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I deal with the following problem:

Let $V$ be an inner product vector space and let $S$ and $T$ be two subspaces such that $V = S \oplus T$. Then, prove that $V = {S^ \bot } \oplus {T^ \bot }$ where ${S^ \bot }$ and ${T^ \bot }$ are orthogonal complement of $S$ and $T$, respectively. I don't know that $V$ is finite or infinite dimensional.

My attempt is here:

For finite dimensional inner product vector space $V$, let $\left\{ {{s_1}, \ldots ,{s_n}} \right\}$, $\left\{ {{s_{n+1}}, \ldots ,{s_{n+m}}} \right\}$, $\left\{ {{t_1}, \ldots ,{t_m}} \right\}$ and $\left\{ {{t_{m+1}}, \ldots ,{t_{m+n}}} \right\}$ be a basis for $S$, ${S^ \bot }$, $T$ and ${T^ \bot }$, respectively. Then, I have to show that the union of $\left\{ {{s_{n+1}}, \ldots ,{s_{n+m}}} \right\}$ and $\left\{ {{t_{m+1}}, \ldots ,{t_{m+n}}} \right\}$ is a basis for $V$. I know that $V = {S^ \bot } \oplus {S }={T^ \bot } \oplus {T }$. But I can not go on. I will pleause if one answers this question.

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2 Answers 2

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One can construct a counter-example as follows. Let $V= l_0({\bf N})$ be the vector space of sequences of reals numbers $(u_n)$ with $u_n=0$ if $n$ is large enough : $V$ is just the union of all finite dimensional euclidian spaces. Let $S$ the hyperplane defined by $\Sigma _n u_n =0$, and $T$ the line directed by the sequence $(1,0,...,0,..)$. Then this pair is a counter example to the question, as the orthogonal to $S$ is reduce to $0$ whereas the orthogonal to $T$ is the set of sequences with $u_1=0$.

If the vector space is finite dimensional, the result can be proved just by counting dimensions.

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  • $\begingroup$ I think it is not enough to count the dimension. You must also show that the union of the basis of the orthogonal complements of $S$ and $T$ is linearly independent. Can you prove it Thomas? $\endgroup$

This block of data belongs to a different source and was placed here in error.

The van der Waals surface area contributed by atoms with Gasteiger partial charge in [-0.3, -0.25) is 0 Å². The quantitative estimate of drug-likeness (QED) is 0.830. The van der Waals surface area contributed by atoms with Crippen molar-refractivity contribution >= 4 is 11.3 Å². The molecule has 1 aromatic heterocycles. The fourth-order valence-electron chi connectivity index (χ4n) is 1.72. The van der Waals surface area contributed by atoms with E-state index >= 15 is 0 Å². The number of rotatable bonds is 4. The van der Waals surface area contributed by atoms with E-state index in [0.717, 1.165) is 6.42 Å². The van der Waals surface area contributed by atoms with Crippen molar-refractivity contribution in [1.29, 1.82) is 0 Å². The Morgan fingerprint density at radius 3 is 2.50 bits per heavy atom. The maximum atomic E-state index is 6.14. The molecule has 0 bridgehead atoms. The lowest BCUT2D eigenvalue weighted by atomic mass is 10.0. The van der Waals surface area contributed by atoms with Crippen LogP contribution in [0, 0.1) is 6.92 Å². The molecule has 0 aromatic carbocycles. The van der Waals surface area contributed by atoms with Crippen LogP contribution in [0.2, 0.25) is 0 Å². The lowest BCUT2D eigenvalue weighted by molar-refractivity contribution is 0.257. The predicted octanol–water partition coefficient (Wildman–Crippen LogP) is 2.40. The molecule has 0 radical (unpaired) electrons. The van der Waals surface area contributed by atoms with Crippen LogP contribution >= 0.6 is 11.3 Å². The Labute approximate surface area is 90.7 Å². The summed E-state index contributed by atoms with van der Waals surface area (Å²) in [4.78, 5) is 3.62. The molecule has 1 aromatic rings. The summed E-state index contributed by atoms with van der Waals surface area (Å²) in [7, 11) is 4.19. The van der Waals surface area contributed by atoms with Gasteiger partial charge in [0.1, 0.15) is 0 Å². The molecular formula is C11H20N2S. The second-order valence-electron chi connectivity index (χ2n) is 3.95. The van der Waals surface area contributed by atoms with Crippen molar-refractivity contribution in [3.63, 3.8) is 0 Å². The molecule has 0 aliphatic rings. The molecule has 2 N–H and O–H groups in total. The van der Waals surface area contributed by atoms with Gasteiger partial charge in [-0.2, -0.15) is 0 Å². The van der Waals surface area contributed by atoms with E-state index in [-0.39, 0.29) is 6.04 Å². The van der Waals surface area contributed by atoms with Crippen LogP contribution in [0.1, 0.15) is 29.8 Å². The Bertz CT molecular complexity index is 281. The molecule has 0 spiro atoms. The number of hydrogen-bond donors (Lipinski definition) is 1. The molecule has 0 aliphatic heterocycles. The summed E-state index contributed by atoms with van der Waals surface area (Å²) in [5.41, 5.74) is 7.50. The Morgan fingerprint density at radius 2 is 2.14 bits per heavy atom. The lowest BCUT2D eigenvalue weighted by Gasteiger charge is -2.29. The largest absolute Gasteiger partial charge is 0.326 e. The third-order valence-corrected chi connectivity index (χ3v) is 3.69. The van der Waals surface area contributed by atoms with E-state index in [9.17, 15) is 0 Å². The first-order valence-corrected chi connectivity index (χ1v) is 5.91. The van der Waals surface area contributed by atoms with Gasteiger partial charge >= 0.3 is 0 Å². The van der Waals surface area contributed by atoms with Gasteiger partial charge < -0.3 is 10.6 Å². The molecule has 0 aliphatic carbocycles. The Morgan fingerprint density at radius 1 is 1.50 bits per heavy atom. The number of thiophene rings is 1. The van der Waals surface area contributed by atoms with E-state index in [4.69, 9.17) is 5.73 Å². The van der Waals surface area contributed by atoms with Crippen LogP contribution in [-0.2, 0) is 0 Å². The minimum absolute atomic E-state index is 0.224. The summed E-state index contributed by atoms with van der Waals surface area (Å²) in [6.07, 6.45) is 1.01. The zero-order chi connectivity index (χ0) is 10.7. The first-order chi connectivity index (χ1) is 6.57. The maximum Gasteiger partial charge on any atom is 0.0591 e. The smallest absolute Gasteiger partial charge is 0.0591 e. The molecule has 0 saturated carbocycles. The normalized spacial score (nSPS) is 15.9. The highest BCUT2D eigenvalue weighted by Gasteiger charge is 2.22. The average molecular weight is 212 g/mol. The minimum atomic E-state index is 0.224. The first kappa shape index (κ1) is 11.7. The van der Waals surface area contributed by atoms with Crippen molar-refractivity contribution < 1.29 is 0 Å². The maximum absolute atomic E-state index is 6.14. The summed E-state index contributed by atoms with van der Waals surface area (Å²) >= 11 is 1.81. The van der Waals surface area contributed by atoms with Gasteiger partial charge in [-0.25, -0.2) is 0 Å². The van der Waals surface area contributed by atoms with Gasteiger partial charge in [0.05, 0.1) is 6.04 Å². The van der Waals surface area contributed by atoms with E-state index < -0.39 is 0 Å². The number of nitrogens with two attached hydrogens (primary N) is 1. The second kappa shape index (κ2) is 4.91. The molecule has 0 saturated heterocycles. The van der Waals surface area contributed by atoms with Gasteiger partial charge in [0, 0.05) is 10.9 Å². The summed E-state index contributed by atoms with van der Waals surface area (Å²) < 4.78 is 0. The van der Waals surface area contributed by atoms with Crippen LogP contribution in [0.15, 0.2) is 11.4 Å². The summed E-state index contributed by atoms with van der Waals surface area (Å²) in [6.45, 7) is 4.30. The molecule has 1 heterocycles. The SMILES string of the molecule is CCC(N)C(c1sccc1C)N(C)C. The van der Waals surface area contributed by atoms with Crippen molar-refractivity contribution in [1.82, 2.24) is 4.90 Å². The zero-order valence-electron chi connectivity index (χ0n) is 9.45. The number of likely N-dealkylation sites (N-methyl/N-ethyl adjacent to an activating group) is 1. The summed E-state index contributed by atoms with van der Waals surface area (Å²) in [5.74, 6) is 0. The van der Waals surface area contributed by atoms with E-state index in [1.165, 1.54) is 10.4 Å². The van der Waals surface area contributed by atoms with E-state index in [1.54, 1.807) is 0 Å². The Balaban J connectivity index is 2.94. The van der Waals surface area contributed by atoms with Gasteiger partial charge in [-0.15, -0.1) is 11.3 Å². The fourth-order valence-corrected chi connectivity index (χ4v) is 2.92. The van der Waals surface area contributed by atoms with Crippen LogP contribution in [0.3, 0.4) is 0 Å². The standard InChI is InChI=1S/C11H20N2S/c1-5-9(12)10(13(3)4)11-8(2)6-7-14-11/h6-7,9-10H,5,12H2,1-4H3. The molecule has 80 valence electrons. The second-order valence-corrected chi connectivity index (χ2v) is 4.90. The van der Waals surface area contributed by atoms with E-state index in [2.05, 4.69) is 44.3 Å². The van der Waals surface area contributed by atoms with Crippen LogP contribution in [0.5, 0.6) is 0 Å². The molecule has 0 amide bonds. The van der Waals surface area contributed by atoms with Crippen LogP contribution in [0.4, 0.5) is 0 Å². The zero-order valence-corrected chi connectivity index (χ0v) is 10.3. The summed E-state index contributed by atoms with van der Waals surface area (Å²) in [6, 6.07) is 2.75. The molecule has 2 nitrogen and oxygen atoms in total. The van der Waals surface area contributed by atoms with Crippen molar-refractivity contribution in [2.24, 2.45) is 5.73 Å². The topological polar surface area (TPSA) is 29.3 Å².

– egrtomath
    Oct 26, 2015 at 14:15
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    $\begingroup$ If a vector is orthogonal to $S$ and $T$, then it is orthogonal to $S+T=V$, and it is $0$. $\endgroup$
    – Thomas
    Oct 26, 2015 at 14:23
  • $\begingroup$ You are right, Thomas. Thank you very much. $\endgroup$
    – egrtomath
    Oct 27, 2015 at 6:56
  • $\begingroup$ The counter example is very good. $V$ could also be considered as the free vector space over any infinite set. You might expand on why the orthogonal complement of $S$ is {0}: I think because firstly you prove all coefficients must be equal, and secondly that they must be zero ? $\endgroup$ Oct 27, 2015 at 8:05
  • $\begingroup$ Let $x=(x_1,..,x_n,0,0,0....)$, and $s=\Sigma x_i$. Note that $y=(x_1,..,x_n, -s, 0,..)$ is in $S$ but not orthogonal to $x$ unless $x=0$. No non zero vector $x$ can be orthogonal to every vector in $S$. $\endgroup$
    – Thomas
    Oct 27, 2015 at 8:36
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If $V=S\oplus T$, then $T=S^{\perp}$ and $S=T^{\perp}$. Therefore ...

(Note: I am assuming $\oplus$ means orthogonal decomposition.)

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  • $\begingroup$ I assumed it meant direct sum, and not necessarily orthogonal in which case it doesn't follow that , $T = S^{\perp}$ $\endgroup$ Oct 27, 2015 at 7:48
  • $\begingroup$ @TomCollinge : Yes, based on what the OP was being asked to show, you have to assume orthogonal decomposition. $\endgroup$ Oct 27, 2015 at 13:15

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